The following is an excerpt from a work-in-progress called The Town I Live In.
“Railroad corporations subsidized hundreds of newspapers, sometimes buying them outright, and if they did not own an influential newspaper they offered subtle bribes to its editors, reporters, and correspondents…From the lowliest local elections to the national campaigns, the railroads were always involved, using their power to defeat any candidate suspected of being hostile to them.”
--Dee Brown, “Hear That Lonesome Whistle Blow: Railroads in the West”
Railroad monopolies. No, I’m not talking about the popular board game. I’m talking about the fact that huge railroad companies like the Santa Fe and the Pacific Electric once owned and controlled huge tracts of land in the United States, including Orange County.
Fullerton is named after George Fullerton, president of the Pacific Land Improvement Company, which was owned by the Santa Fe Railroad Company. Many towns in Orange County, like Fullerton, were hugely profitable for the railroad companies, as they got land grants from the government, and could charge basically whatever they wanted to ship people and commodities east and west. And the railroad companies did not just get the rail lines, they got the land around the rail lines, and all its coal and oil and minerals and prime real estate.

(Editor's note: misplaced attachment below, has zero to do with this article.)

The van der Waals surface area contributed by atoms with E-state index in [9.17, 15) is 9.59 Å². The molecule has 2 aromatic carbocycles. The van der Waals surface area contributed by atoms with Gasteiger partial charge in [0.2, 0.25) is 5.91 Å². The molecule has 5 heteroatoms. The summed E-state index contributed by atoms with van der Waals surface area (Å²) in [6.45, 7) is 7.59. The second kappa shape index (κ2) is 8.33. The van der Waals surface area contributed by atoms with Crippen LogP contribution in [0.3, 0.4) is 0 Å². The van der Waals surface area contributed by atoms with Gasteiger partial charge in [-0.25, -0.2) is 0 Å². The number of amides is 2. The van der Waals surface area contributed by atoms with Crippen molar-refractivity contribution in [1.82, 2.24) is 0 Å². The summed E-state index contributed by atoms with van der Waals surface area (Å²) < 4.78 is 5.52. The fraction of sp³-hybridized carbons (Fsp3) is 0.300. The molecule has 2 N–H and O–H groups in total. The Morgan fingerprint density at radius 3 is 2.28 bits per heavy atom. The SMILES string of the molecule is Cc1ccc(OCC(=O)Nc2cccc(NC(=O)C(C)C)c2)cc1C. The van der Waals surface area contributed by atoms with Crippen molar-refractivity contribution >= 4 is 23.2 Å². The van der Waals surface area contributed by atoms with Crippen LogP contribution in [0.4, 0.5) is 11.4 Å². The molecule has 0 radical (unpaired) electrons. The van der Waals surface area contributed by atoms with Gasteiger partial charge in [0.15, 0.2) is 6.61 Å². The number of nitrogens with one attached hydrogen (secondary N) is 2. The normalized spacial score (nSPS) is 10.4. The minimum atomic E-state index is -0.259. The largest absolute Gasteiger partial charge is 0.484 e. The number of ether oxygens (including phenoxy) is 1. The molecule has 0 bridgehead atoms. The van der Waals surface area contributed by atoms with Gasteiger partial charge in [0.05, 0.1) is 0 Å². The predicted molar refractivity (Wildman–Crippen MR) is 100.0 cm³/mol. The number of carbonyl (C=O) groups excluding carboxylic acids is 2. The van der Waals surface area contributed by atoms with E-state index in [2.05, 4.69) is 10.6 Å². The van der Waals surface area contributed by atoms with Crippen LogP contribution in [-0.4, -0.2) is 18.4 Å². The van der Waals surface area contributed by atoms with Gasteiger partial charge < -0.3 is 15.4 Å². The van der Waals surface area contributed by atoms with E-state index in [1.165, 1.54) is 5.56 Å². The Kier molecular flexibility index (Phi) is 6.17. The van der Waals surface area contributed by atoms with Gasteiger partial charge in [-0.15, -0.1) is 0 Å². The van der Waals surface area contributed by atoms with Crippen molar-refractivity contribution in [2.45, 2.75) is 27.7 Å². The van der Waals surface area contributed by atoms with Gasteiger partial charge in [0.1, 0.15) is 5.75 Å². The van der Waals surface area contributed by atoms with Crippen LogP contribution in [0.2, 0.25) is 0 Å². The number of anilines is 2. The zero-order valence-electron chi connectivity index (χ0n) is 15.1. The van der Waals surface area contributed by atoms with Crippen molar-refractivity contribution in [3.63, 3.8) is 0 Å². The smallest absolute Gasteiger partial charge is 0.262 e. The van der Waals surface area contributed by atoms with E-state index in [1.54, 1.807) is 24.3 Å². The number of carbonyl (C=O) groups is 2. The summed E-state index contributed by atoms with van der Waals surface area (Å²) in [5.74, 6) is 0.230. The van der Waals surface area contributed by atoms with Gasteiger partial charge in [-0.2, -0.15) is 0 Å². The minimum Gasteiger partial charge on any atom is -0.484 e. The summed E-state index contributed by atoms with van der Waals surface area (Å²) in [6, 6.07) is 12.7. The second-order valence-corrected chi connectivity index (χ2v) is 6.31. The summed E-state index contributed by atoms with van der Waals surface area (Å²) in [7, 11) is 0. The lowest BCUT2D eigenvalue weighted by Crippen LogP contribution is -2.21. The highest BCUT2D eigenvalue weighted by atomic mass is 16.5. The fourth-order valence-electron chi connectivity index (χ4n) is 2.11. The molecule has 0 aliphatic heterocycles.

Another Orange County railroad tycoon was Henry E. Huntington, whom Huntington Beach is named after. Historian Leo J. Friis writes, “The extension of the Pacific Electric Railway lines into Orange County created a new impetus for urban development. Henry E. Huntington laid the foundation of his rail empire in 1901.”
Dee Brown writes, “With their control of local and national governments, the railroad owners operated their lines almost free of taxes, paying nothing at all on their unpatented land grants.”
And who built these railroads? Immigrants, mainly, Brown writes, “During the pioneer days of the transcontinental railroad, more than six times as many railroad men as passengers were killed or injured in accidents.”
Wait a minute. Large corporations in bed with the government, screwing over the common man? Hmmm. That seems to still be going on today. See www.occupywallstreet.org. Dee Brown ends his admittedly depressing history of the railroads in America with a quote from a pioneer traveler, “Some day in this country…it will be decided that railroads are to be run for the public, and for their benefit and accommodation. Corporations and monopolies, cliques and combinations, may, for a time, oppress and hinder the people; but there always comes a day when the public assert, and, asserting, maintain their rights."